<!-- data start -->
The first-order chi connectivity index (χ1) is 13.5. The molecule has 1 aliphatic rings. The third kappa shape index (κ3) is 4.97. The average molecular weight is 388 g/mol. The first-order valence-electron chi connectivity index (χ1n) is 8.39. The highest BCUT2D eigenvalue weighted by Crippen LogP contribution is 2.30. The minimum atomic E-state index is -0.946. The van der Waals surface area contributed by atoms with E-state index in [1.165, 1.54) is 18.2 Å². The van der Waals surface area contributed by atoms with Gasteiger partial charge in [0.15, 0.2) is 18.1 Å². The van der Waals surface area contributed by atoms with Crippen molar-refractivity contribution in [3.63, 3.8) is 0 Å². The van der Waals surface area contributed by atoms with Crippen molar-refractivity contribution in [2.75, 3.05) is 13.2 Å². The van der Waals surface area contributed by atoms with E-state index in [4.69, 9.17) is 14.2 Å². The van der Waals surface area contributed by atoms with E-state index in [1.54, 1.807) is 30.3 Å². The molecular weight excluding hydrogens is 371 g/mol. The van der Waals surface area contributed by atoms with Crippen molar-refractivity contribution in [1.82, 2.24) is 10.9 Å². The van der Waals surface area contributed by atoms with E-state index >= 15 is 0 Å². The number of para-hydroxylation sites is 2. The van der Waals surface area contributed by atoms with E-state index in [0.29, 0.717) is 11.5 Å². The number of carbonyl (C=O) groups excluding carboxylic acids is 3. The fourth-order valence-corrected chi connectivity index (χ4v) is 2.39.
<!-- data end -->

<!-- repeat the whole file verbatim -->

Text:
The first-order chi connectivity index (χ1) is 13.5. The molecule has 1 aliphatic rings. The third kappa shape index (κ3) is 4.97. The average molecular weight is 388 g/mol. The first-order valence-electron chi connectivity index (χ1n) is 8.39. The highest BCUT2D eigenvalue weighted by Crippen LogP contribution is 2.30. The minimum atomic E-state index is -0.946. The van der Waals surface area contributed by atoms with E-state index in [1.165, 1.54) is 18.2 Å². The van der Waals surface area contributed by atoms with Gasteiger partial charge in [0.15, 0.2) is 18.1 Å². The van der Waals surface area contributed by atoms with Crippen molar-refractivity contribution in [3.63, 3.8) is 0 Å². The van der Waals surface area contributed by atoms with Crippen molar-refractivity contribution in [2.75, 3.05) is 13.2 Å². The van der Waals surface area contributed by atoms with E-state index in [4.69, 9.17) is 14.2 Å². The van der Waals surface area contributed by atoms with E-state index in [1.54, 1.807) is 30.3 Å². The molecular weight excluding hydrogens is 371 g/mol. The van der Waals surface area contributed by atoms with Crippen molar-refractivity contribution in [1.82, 2.24) is 10.9 Å². The van der Waals surface area contributed by atoms with E-state index >= 15 is 0 Å². The number of para-hydroxylation sites is 2. The van der Waals surface area contributed by atoms with E-state index in [0.29, 0.717) is 11.5 Å². The number of carbonyl (C=O) groups excluding carboxylic acids is 3. The fourth-order valence-corrected chi connectivity index (χ4v) is 2.39.